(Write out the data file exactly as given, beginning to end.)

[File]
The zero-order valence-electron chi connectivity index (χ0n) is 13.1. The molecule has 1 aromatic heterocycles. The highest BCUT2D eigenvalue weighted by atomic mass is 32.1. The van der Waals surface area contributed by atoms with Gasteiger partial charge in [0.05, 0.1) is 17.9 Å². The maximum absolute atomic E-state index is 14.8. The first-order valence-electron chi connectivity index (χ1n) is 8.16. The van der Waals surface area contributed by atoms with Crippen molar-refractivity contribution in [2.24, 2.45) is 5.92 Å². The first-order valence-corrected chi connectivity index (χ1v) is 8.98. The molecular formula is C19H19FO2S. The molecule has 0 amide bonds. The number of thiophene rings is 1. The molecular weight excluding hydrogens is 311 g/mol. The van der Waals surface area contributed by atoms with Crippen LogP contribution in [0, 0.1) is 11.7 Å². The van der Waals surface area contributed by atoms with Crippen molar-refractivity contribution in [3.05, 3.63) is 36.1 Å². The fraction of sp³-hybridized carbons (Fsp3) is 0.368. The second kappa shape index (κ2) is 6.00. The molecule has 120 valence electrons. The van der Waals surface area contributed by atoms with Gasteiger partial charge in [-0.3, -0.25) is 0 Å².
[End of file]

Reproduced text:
The zero-order valence-electron chi connectivity index (χ0n) is 13.1. The molecule has 1 aromatic heterocycles. The highest BCUT2D eigenvalue weighted by atomic mass is 32.1. The van der Waals surface area contributed by atoms with Gasteiger partial charge in [0.05, 0.1) is 17.9 Å². The maximum absolute atomic E-state index is 14.8. The first-order valence-electron chi connectivity index (χ1n) is 8.16. The van der Waals surface area contributed by atoms with Crippen molar-refractivity contribution in [2.24, 2.45) is 5.92 Å². The first-order valence-corrected chi connectivity index (χ1v) is 8.98. The molecular formula is C19H19FO2S. The molecule has 0 amide bonds. The number of thiophene rings is 1. The molecular weight excluding hydrogens is 311 g/mol. The van der Waals surface area contributed by atoms with Crippen LogP contribution in [0, 0.1) is 11.7 Å². The van der Waals surface area contributed by atoms with Crippen molar-refractivity contribution in [3.05, 3.63) is 36.1 Å². The fraction of sp³-hybridized carbons (Fsp3) is 0.368. The second kappa shape index (κ2) is 6.00. The molecule has 120 valence electrons. The van der Waals surface area contributed by atoms with Gasteiger partial charge in [-0.3, -0.25) is 0 Å².